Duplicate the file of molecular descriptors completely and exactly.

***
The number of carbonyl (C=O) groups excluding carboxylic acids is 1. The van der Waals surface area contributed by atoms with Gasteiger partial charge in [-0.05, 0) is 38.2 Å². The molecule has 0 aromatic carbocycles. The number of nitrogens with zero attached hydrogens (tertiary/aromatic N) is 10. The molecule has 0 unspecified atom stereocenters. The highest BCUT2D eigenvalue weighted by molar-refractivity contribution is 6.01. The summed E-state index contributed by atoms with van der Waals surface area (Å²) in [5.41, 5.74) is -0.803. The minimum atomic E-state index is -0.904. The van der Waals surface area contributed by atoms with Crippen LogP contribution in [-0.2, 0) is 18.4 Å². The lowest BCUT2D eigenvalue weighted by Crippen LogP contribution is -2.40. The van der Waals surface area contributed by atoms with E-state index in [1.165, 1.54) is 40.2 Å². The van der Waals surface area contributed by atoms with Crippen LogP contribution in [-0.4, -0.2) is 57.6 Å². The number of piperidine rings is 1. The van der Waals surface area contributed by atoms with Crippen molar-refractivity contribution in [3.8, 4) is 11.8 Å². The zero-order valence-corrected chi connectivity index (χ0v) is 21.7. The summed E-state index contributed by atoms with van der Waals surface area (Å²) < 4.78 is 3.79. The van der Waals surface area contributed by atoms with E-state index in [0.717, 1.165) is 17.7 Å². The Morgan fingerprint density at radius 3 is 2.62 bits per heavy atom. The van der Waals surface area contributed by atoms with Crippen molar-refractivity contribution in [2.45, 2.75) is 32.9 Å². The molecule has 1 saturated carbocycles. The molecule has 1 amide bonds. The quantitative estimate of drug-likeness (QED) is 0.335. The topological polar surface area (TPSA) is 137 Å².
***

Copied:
The number of carbonyl (C=O) groups excluding carboxylic acids is 1. The van der Waals surface area contributed by atoms with Gasteiger partial charge in [-0.05, 0) is 38.2 Å². The molecule has 0 aromatic carbocycles. The number of nitrogens with zero attached hydrogens (tertiary/aromatic N) is 10. The molecule has 0 unspecified atom stereocenters. The highest BCUT2D eigenvalue weighted by molar-refractivity contribution is 6.01. The summed E-state index contributed by atoms with van der Waals surface area (Å²) in [5.41, 5.74) is -0.803. The minimum atomic E-state index is -0.904. The van der Waals surface area contributed by atoms with Crippen LogP contribution in [-0.2, 0) is 18.4 Å². The lowest BCUT2D eigenvalue weighted by Crippen LogP contribution is -2.40. The van der Waals surface area contributed by atoms with E-state index in [1.165, 1.54) is 40.2 Å². The van der Waals surface area contributed by atoms with Crippen LogP contribution in [-0.4, -0.2) is 57.6 Å². The number of piperidine rings is 1. The van der Waals surface area contributed by atoms with Crippen molar-refractivity contribution in [3.8, 4) is 11.8 Å². The zero-order valence-corrected chi connectivity index (χ0v) is 21.7. The summed E-state index contributed by atoms with van der Waals surface area (Å²) < 4.78 is 3.79. The van der Waals surface area contributed by atoms with E-state index in [0.717, 1.165) is 17.7 Å². The Morgan fingerprint density at radius 3 is 2.62 bits per heavy atom. The van der Waals surface area contributed by atoms with Crippen molar-refractivity contribution in [2.45, 2.75) is 32.9 Å². The molecule has 1 saturated carbocycles. The molecule has 1 amide bonds. The quantitative estimate of drug-likeness (QED) is 0.335. The topological polar surface area (TPSA) is 137 Å².